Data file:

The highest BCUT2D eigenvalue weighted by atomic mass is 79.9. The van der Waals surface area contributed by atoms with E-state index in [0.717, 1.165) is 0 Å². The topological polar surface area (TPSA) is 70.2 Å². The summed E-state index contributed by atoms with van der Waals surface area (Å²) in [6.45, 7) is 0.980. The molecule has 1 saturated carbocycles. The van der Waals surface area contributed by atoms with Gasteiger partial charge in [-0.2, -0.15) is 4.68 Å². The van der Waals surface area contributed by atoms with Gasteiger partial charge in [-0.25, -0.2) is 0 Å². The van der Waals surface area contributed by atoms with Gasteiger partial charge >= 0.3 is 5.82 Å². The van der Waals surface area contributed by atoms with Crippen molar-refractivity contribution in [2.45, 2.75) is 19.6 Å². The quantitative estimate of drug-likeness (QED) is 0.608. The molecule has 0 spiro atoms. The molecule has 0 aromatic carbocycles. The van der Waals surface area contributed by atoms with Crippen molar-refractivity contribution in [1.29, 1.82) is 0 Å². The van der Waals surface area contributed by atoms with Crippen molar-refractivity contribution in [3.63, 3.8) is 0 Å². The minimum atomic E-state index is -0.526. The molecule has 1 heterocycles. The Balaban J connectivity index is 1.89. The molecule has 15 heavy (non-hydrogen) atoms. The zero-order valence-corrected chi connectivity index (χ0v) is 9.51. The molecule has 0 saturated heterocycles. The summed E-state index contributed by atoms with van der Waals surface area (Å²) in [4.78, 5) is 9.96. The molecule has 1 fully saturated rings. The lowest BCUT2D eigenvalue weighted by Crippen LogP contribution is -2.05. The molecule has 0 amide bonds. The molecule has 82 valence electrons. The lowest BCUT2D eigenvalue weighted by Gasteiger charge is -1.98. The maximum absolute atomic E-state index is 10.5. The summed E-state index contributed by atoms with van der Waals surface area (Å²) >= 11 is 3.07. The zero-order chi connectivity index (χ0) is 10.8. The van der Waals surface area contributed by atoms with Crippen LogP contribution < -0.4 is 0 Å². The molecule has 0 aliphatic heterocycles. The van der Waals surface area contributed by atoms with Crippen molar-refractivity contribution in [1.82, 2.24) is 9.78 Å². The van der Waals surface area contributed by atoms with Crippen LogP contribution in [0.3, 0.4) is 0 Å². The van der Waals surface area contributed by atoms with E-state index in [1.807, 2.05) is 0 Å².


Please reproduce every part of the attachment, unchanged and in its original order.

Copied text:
The highest BCUT2D eigenvalue weighted by atomic mass is 79.9. The van der Waals surface area contributed by atoms with E-state index in [0.717, 1.165) is 0 Å². The topological polar surface area (TPSA) is 70.2 Å². The summed E-state index contributed by atoms with van der Waals surface area (Å²) in [6.45, 7) is 0.980. The molecule has 1 saturated carbocycles. The van der Waals surface area contributed by atoms with Gasteiger partial charge in [-0.2, -0.15) is 4.68 Å². The van der Waals surface area contributed by atoms with Gasteiger partial charge in [-0.25, -0.2) is 0 Å². The van der Waals surface area contributed by atoms with Gasteiger partial charge >= 0.3 is 5.82 Å². The van der Waals surface area contributed by atoms with Crippen molar-refractivity contribution in [2.45, 2.75) is 19.6 Å². The quantitative estimate of drug-likeness (QED) is 0.608. The molecule has 0 spiro atoms. The molecule has 0 aromatic carbocycles. The van der Waals surface area contributed by atoms with Crippen molar-refractivity contribution in [1.29, 1.82) is 0 Å². The van der Waals surface area contributed by atoms with Crippen molar-refractivity contribution in [3.63, 3.8) is 0 Å². The minimum atomic E-state index is -0.526. The molecule has 1 heterocycles. The Balaban J connectivity index is 1.89. The molecule has 15 heavy (non-hydrogen) atoms. The zero-order valence-corrected chi connectivity index (χ0v) is 9.51. The molecule has 0 saturated heterocycles. The summed E-state index contributed by atoms with van der Waals surface area (Å²) in [4.78, 5) is 9.96. The molecule has 1 fully saturated rings. The lowest BCUT2D eigenvalue weighted by Crippen LogP contribution is -2.05. The molecule has 0 amide bonds. The molecule has 82 valence electrons. The lowest BCUT2D eigenvalue weighted by Gasteiger charge is -1.98. The maximum absolute atomic E-state index is 10.5. The summed E-state index contributed by atoms with van der Waals surface area (Å²) >= 11 is 3.07. The zero-order chi connectivity index (χ0) is 10.8. The van der Waals surface area contributed by atoms with Crippen LogP contribution < -0.4 is 0 Å². The molecule has 0 aliphatic heterocycles. The van der Waals surface area contributed by atoms with Crippen molar-refractivity contribution in [1.82, 2.24) is 9.78 Å². The van der Waals surface area contributed by atoms with Crippen LogP contribution in [0.3, 0.4) is 0 Å². The van der Waals surface area contributed by atoms with E-state index in [1.807, 2.05) is 0 Å².